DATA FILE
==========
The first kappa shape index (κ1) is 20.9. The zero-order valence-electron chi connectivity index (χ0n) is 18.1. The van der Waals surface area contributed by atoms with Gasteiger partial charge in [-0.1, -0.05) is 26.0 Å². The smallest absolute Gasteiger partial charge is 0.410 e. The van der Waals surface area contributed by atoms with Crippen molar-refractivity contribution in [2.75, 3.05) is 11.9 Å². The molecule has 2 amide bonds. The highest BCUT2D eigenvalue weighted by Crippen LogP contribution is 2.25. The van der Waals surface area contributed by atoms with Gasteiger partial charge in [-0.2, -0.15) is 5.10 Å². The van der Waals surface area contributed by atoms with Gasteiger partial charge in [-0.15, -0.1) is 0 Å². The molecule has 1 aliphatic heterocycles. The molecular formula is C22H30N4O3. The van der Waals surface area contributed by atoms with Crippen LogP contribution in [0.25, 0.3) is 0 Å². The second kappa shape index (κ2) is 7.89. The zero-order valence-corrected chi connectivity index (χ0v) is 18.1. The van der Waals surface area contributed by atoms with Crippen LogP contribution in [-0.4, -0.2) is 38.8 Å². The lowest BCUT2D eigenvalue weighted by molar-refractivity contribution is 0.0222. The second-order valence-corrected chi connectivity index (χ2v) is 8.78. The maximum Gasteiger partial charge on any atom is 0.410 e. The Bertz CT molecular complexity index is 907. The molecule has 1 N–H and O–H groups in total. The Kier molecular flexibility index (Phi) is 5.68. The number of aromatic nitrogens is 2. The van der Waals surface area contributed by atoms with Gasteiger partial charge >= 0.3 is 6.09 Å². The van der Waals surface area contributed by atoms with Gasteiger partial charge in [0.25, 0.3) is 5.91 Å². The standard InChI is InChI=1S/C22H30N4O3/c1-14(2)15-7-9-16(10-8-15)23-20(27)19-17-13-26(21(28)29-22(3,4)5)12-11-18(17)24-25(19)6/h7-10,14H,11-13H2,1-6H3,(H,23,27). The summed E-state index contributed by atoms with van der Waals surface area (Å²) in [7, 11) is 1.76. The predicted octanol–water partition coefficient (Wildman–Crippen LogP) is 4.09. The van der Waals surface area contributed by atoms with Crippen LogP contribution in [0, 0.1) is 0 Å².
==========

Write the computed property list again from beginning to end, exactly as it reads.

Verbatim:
The first kappa shape index (κ1) is 20.9. The zero-order valence-electron chi connectivity index (χ0n) is 18.1. The van der Waals surface area contributed by atoms with Gasteiger partial charge in [-0.1, -0.05) is 26.0 Å². The smallest absolute Gasteiger partial charge is 0.410 e. The van der Waals surface area contributed by atoms with Crippen molar-refractivity contribution in [2.75, 3.05) is 11.9 Å². The molecule has 2 amide bonds. The highest BCUT2D eigenvalue weighted by Crippen LogP contribution is 2.25. The van der Waals surface area contributed by atoms with Gasteiger partial charge in [-0.2, -0.15) is 5.10 Å². The van der Waals surface area contributed by atoms with Gasteiger partial charge in [-0.15, -0.1) is 0 Å². The molecule has 1 aliphatic heterocycles. The molecular formula is C22H30N4O3. The van der Waals surface area contributed by atoms with Crippen LogP contribution in [0.25, 0.3) is 0 Å². The second kappa shape index (κ2) is 7.89. The zero-order valence-corrected chi connectivity index (χ0v) is 18.1. The van der Waals surface area contributed by atoms with Crippen LogP contribution in [-0.4, -0.2) is 38.8 Å². The lowest BCUT2D eigenvalue weighted by molar-refractivity contribution is 0.0222. The second-order valence-corrected chi connectivity index (χ2v) is 8.78. The maximum Gasteiger partial charge on any atom is 0.410 e. The Bertz CT molecular complexity index is 907. The molecule has 1 N–H and O–H groups in total. The Kier molecular flexibility index (Phi) is 5.68. The number of aromatic nitrogens is 2. The van der Waals surface area contributed by atoms with Gasteiger partial charge >= 0.3 is 6.09 Å². The van der Waals surface area contributed by atoms with Gasteiger partial charge in [0.25, 0.3) is 5.91 Å². The standard InChI is InChI=1S/C22H30N4O3/c1-14(2)15-7-9-16(10-8-15)23-20(27)19-17-13-26(21(28)29-22(3,4)5)12-11-18(17)24-25(19)6/h7-10,14H,11-13H2,1-6H3,(H,23,27). The summed E-state index contributed by atoms with van der Waals surface area (Å²) in [7, 11) is 1.76. The predicted octanol–water partition coefficient (Wildman–Crippen LogP) is 4.09. The van der Waals surface area contributed by atoms with Crippen LogP contribution in [0, 0.1) is 0 Å².